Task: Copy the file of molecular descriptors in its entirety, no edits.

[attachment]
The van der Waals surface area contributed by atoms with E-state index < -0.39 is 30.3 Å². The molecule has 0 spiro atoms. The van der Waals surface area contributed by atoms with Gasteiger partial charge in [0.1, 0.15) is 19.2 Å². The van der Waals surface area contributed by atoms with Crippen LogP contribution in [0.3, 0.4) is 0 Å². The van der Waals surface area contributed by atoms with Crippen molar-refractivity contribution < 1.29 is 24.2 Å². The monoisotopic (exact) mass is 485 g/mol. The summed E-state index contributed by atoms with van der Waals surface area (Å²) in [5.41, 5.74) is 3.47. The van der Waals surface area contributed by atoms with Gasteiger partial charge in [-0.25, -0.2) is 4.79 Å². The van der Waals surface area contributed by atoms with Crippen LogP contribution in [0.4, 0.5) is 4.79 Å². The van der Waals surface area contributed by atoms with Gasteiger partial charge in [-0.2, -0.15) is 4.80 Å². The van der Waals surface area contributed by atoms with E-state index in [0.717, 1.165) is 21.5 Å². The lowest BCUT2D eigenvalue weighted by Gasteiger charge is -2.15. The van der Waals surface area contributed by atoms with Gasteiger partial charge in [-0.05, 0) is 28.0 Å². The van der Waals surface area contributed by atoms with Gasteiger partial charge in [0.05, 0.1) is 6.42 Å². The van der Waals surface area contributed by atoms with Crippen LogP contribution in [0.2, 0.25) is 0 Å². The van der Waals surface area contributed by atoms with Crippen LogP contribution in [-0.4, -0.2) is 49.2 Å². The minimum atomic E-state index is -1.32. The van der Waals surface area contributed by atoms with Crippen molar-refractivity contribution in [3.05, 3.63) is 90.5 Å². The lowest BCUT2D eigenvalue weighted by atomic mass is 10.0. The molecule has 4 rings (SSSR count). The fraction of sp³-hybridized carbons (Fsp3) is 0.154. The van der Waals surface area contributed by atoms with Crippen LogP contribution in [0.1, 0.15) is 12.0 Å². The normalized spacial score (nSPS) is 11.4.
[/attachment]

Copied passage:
The van der Waals surface area contributed by atoms with E-state index < -0.39 is 30.3 Å². The molecule has 0 spiro atoms. The van der Waals surface area contributed by atoms with Gasteiger partial charge in [0.1, 0.15) is 19.2 Å². The van der Waals surface area contributed by atoms with Crippen LogP contribution in [0.3, 0.4) is 0 Å². The van der Waals surface area contributed by atoms with Crippen molar-refractivity contribution < 1.29 is 24.2 Å². The monoisotopic (exact) mass is 485 g/mol. The summed E-state index contributed by atoms with van der Waals surface area (Å²) in [5.41, 5.74) is 3.47. The van der Waals surface area contributed by atoms with Gasteiger partial charge in [-0.25, -0.2) is 4.79 Å². The van der Waals surface area contributed by atoms with Crippen LogP contribution in [0.4, 0.5) is 4.79 Å². The van der Waals surface area contributed by atoms with Gasteiger partial charge in [-0.2, -0.15) is 4.80 Å². The van der Waals surface area contributed by atoms with E-state index in [0.717, 1.165) is 21.5 Å². The lowest BCUT2D eigenvalue weighted by Gasteiger charge is -2.15. The van der Waals surface area contributed by atoms with Gasteiger partial charge in [-0.05, 0) is 28.0 Å². The van der Waals surface area contributed by atoms with Gasteiger partial charge in [0.05, 0.1) is 6.42 Å². The van der Waals surface area contributed by atoms with Crippen LogP contribution in [0.2, 0.25) is 0 Å². The van der Waals surface area contributed by atoms with Crippen LogP contribution in [-0.4, -0.2) is 49.2 Å². The minimum atomic E-state index is -1.32. The van der Waals surface area contributed by atoms with Crippen molar-refractivity contribution in [3.05, 3.63) is 90.5 Å². The lowest BCUT2D eigenvalue weighted by atomic mass is 10.0. The molecule has 4 rings (SSSR count). The fraction of sp³-hybridized carbons (Fsp3) is 0.154. The van der Waals surface area contributed by atoms with Crippen LogP contribution in [0.1, 0.15) is 12.0 Å². The normalized spacial score (nSPS) is 11.4.